Led by higher prices for shelter and used vehicles, consumer prices soared by 7.0% in December from a year ago. It was the largest year-over-year gain since June 1982. However, energy prices fell in December, ending a long series of increases. Supply-chain constraints and strong consumer demand related to the pandemic and the reopening of the economy have contributed to recent price increases in some sectors. Government stimulus efforts have also contributed to recent gains in inflation.
The Bureau of Labor Statistics (BLS) reported that the Consumer Price Index (CPI) rose by 0.5% in December on a seasonally adjusted basis, following an increase of 0.8% in November. Excluding the volatile food and energy components, the “core” CPI increased by 0.6% in December, after a 0.5% increase in November.
In December, the indexes for shelter (0.4%) and for used cars and trucks (3.5%) were the largest contributors to the increase in the headline CPI. The index for shelter increased as the indexes for owners’ equivalent rent (OER) and rent of primary residence (RPR) both rose by 0.4%, same increases as in November and October. The food index also contributed, though it increased less (0.5%) than in recent months.
Additionally, the price index for a broad set of energy sources fell by 0.4% in December, after a 3.5% increase in November. It was the first decrease since April 2021. Gasoline (all type) declined by 0.5% in December, after a 6.1% increase in November.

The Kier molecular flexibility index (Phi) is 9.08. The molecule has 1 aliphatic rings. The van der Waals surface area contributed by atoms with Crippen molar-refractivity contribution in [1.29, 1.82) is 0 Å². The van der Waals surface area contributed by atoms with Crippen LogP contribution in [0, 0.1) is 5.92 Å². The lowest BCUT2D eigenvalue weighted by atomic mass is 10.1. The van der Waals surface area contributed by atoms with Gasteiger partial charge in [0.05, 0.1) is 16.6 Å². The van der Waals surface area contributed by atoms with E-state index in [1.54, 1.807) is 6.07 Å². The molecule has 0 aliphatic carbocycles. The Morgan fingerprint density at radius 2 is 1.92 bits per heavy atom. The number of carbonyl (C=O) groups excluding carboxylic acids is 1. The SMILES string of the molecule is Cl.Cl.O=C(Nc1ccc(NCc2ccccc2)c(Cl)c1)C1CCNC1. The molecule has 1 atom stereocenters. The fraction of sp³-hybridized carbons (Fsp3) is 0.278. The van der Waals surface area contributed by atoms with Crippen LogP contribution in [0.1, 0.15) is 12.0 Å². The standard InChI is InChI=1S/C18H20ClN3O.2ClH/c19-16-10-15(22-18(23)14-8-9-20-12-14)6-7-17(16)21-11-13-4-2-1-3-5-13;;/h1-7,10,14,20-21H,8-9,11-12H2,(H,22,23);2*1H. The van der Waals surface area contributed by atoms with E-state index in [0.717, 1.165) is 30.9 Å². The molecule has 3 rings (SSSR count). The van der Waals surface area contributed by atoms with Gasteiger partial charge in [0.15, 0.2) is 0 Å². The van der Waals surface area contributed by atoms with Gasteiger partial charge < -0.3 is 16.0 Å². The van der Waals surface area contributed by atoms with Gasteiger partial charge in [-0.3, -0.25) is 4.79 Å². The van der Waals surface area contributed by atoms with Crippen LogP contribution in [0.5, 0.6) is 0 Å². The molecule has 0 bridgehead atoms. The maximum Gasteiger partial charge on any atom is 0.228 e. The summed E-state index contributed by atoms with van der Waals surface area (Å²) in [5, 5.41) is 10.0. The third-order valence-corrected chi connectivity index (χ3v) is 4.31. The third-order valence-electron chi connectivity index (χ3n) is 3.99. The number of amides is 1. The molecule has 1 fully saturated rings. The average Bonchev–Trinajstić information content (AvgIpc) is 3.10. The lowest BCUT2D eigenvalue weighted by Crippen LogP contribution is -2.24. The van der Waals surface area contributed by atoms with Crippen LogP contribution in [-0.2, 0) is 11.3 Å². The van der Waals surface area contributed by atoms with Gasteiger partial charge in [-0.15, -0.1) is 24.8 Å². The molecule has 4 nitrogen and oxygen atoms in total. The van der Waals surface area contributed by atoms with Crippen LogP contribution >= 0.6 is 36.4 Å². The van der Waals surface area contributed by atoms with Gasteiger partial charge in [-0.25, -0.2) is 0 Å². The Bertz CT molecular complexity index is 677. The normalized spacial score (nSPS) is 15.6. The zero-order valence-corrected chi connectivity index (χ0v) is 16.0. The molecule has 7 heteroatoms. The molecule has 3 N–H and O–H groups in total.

During the past twelve months, on a not seasonally adjusted basis, the CPI rose by 7.0% in December, following a 6.8% increase in November. The “core” CPI increased by 5.5% over the past twelve months, following a 4.9% increase in November. It was the largest annual growth since February 1991. The food index rose by 6.3% and the energy index rose by 29.3% over the past twelve months.
NAHB constructs a “real” rent index to indicate whether inflation in rents is faster or slower than overall inflation. It provides insight into the supply and demand conditions for rental housing. When inflation in rents is rising faster (slower) than overall inflation, the real rent index rises (declines). The real rent index is calculated by dividing the price index for rent by the core CPI (to exclude the volatile food and energy components).
The Real Rent Index decreased by 0.2% in December, after a decrease of 0.1% in November. Over the twelve months of 2021, the monthly change of the Real Rent Index was -0.2%, on average.